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Fromto statement

It controls the loop with indexes.


Table of contents:


Format

fromto

Start and end indexes

Loop procedure

Scope

Reserved variable

Statement

endfromto

Example

Format

The format of the fromto statement is:


fromto ( Start-index, End-index )

...

endfromto


The fromto statement repeats the loop while the index determined by the start and end indexes meets the condition. When the index no longer meets the condition, execution moves to the next of the endfromto.

If the execution reached "continue" or "endfromto", execution moves to the first statement of the fromto after updating the loop index.

If the execution reached "break", execution moves to the next of the endfromto.

fromto

A keyword that indicates that it is a fromto statement.

Start and end indexes

The start and end indexes are expressions that determine the index of the fromto statement. they must be enclosed in parentheses and separated by commas.

They must be expressions that return an int. Both are evaluated only once before the first loop of fromto and their values do not change during the loop.


If the start and end indexes are equal, the loop will not be executed.

If the start and end values return a proxy class, the entity of the proxy is automatically used. The result is the same as calling the Entity getter of the proxy class.


proxy pro = new proxy(0);

fromto(pro, 10) // pro.Entity is used.

...

eft


The entity of the proxy must be an int class.

Loop procedure

♦1: The start and end indexes are evaluated at the beginning of the fromto and the loop index is initialized to the start value. This is done only once at the beginning.


♦2: The condition is judged. If the loop index and the end index are equal, the execution is moved to the next of the endfromto.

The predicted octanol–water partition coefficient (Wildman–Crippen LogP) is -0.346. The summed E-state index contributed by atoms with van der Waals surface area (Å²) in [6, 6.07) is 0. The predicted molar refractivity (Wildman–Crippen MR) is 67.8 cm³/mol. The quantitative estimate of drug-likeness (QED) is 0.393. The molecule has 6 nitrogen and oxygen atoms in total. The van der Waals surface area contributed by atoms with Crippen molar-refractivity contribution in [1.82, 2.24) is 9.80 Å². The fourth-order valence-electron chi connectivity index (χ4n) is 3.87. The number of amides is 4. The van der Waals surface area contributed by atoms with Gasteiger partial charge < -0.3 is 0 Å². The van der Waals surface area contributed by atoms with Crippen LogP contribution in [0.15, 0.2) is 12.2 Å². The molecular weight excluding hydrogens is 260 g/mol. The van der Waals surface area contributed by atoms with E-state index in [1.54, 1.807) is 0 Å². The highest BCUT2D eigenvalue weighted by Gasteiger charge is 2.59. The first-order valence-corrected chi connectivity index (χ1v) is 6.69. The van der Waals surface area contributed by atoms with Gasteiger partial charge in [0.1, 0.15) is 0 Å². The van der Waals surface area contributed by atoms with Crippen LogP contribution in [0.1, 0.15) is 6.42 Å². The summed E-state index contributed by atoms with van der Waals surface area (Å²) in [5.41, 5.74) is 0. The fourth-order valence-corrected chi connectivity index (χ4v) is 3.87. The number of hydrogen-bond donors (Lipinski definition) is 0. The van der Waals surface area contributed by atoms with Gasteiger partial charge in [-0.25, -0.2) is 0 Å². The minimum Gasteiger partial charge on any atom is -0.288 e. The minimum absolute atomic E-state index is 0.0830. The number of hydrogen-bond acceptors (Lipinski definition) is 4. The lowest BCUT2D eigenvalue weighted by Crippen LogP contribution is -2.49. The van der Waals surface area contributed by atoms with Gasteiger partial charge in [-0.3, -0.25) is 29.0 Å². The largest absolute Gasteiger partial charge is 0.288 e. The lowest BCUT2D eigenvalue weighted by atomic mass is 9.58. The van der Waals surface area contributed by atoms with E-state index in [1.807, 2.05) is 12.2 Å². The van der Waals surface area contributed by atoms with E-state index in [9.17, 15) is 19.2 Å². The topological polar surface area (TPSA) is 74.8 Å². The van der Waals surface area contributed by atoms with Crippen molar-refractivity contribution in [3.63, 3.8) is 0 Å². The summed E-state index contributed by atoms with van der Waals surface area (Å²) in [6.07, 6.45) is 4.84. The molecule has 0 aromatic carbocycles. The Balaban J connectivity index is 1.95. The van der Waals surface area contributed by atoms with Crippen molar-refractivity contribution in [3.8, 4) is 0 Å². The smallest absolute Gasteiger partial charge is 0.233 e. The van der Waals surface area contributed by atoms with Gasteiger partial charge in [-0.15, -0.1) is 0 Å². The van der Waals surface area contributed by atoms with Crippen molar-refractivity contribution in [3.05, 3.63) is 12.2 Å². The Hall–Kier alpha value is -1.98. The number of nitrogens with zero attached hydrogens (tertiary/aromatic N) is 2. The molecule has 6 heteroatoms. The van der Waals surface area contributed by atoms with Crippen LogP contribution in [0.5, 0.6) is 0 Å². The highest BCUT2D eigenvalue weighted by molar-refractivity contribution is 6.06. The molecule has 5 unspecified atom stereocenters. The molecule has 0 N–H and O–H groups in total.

♦3: Statements within the fromto are executed.


♦4: When the execution reaches the "continue" or "endfromto", the loop index is incremented or decremented as follows.


Start < End: the loop index is incremented.

Start > End: the loop index is decremented.


♦5: the execution goes back to the ♦2.

Scope

The fromto statement generates a scope.


Variables declared in the scope are re-declared per loop and new instances are assigned.

It does not carry over the value of the previous loop to the next loop.

Reserved variable

When execution reaches the fromto, a scope is generated and the reserved variable __count is defined and __index is declared.

__count is a variable of the int class. It is initialized with the number of loops starting from zero.

__index is a variable of the int class. It is initialized with the current loop index after the start and end indexes have been evaluated.

__count does not cause an overflow. If __count exceeds the maximum value of the int, it returns to zero.


The scope has already been generated when evaluating the start and end indexes. Therefore, if you used a reserved variable in these evaluation, the reserved variable is the one defined by the current fromto statement.

Please don't use __index for start and end indexes. An exception will occur.

Statement

The statements within a fromto statement are optional. You can place statements as many as you want.

endfromto

It is a keyword that indicates the end of the fromto statement.

You can use the abbreviation "eft" instead of "endfromto". Note that "eft" is also a keyword.

Example

1:

class example

2:

open method void someMethod()

3:

message m; // dialog box.

4:

fromto (100, 105)

5:

m.Show(__count); // 0, 1, 2, 3, 4

6:

m.Show(__index); // 100, 101, 102, 103, 104

7:

endfromto

8:

em

9:

ec

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